A December indictment by New York federal prosecutors did not name the two large IT companies that were hit for a total sum of $100 million in an online scam; they were simply named Victim 1 and 2 in the federal charges document.
The federal charging document stated that the first victim company was ‘a multinational technology company, specializing in internet-related services.’ The other company was ‘a multinational corporation providing online social media and networking services.’
The indictment also noted that both of the companies are in the US and both had done large, multi million dollar transactions with a computer hardware maker based in Asia.
However, a recent investigation by a media organization has discovered that the two companies were Google and Facebook.
Fortune magazine reported this week that a 40 year old Lithuanian by the name of Evaldas Rimasaukas allegedly was behind a plot to defraud both Facebook and Google of millions of dollars.
Fortune reported that that the Justice Department found that the man had faked email addresses, invoices and corporate stamps to impersonate the manufacturer in Asia with whom both companies did business regularly. The idea behind the plot was to get both companies to pay for computer supplies. It worked.
Over a two year period of time, the fraudster convinced Google and Facebook accounting departments to transfer tens of millions of dollars. By the time the companies had caught onto the scheme, they had made payments of more than $100 million. He took that money and put it in bank accounts in eastern Europe.
Police in Lithuania got a warrant and placed the man under arrest last month. According to US Attorney Joon H. Kim, this fraud case should be a warning to all companies that they can be targeted by cyber criminals for millions of dollars in losses. Such cyber attacks can occur even on the largest companies.
Rimasauskas is facing extradition from Lithuania and is denying the allegations. His attorney stated that his client will not be able to get a fair trial in the US.
The uncertainty about the case, the lawyer said, is growing because the FBI acted inappropriately when they interrogated Rimasaukas. The attorney says that the federal agents threatened him with decades in prison. He also said that some of his computers were transferred into law enforcement hands without the owner being present.
Agents allege that that Rimasauskas registered and incorporated a firm in Latvia with the same name as the hardware firm in Asia. Then, with email addresses that were made to look like they came from the company in Asia, he sent employees of Facebook and Google bills for goods and services.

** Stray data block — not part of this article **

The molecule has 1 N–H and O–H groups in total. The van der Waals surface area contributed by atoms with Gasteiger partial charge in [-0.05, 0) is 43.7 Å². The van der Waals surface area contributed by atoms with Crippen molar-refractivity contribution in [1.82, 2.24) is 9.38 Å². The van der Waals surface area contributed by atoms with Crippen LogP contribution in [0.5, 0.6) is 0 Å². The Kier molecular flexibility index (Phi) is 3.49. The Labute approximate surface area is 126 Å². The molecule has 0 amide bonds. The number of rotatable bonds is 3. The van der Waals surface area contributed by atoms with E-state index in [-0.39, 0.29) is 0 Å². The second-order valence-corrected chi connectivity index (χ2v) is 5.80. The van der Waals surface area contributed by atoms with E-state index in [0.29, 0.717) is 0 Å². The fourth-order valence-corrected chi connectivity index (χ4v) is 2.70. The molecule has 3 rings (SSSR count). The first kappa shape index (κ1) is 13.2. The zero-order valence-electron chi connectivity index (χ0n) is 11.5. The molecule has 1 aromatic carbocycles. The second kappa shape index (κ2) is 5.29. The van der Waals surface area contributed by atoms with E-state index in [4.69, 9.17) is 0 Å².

The Taiwanese company Quanta Computer was the company in Asia that the scammer was impersonating.
Google and Facebook stated to Fortune that they were the companies that were targeted. Google stated that it had gotten the funds back, and Facebook also stated that it had gotten most of the funds back shortly after the alleged crime occurred.
The alleged crimes have raised questions about whether the firms should have reported the scam to their shareholders. Other than the initial loss of funds, concerns about internal controls over company funds are legitimate and could be a worry to people owning stock in the company.
Google and Facebook have not explained at this time why they did not report to their investors that the alleged crimes had occurred.
Google has only stated that it had detected that the fraud had occurred against the vendor and promptly reported the matter to the FBI. It also noted that the funds were recouped and it was glad that the matter was resolved.
Facebook simply stated that it had recovered most of the funds after the incident happened and it has been cooperating with law enforcement throughout the investigation.
Cyber security experts stated last month that sometimes staff at large companies think they are protected from cyber crime with various online security systems in place. They also may feel as if security is not part of their job description.
However, they note that real human beings are often best for detecting fraud.
There also have been cases where phishing attempts were made that were using senior staff hacked email accounts to convince other employees that there was a legitimate request to wire large sums of money.
They also note that phishing scams are getting ever more sophisticated and common. For example, CEO fraud occurs when the executives of a company are impersonated by scammers.
A fake request from a CEO for funds to be wired is usually very time sensitive and often will coincide with when business hours are done to make it hard to verify the request. These attacks may take advantage of events that have been publicly reported, such as a merger. In such cases, there could be some internal uncertainty and flux occurring that makes it easier for fraudsters to be seen as legitimate.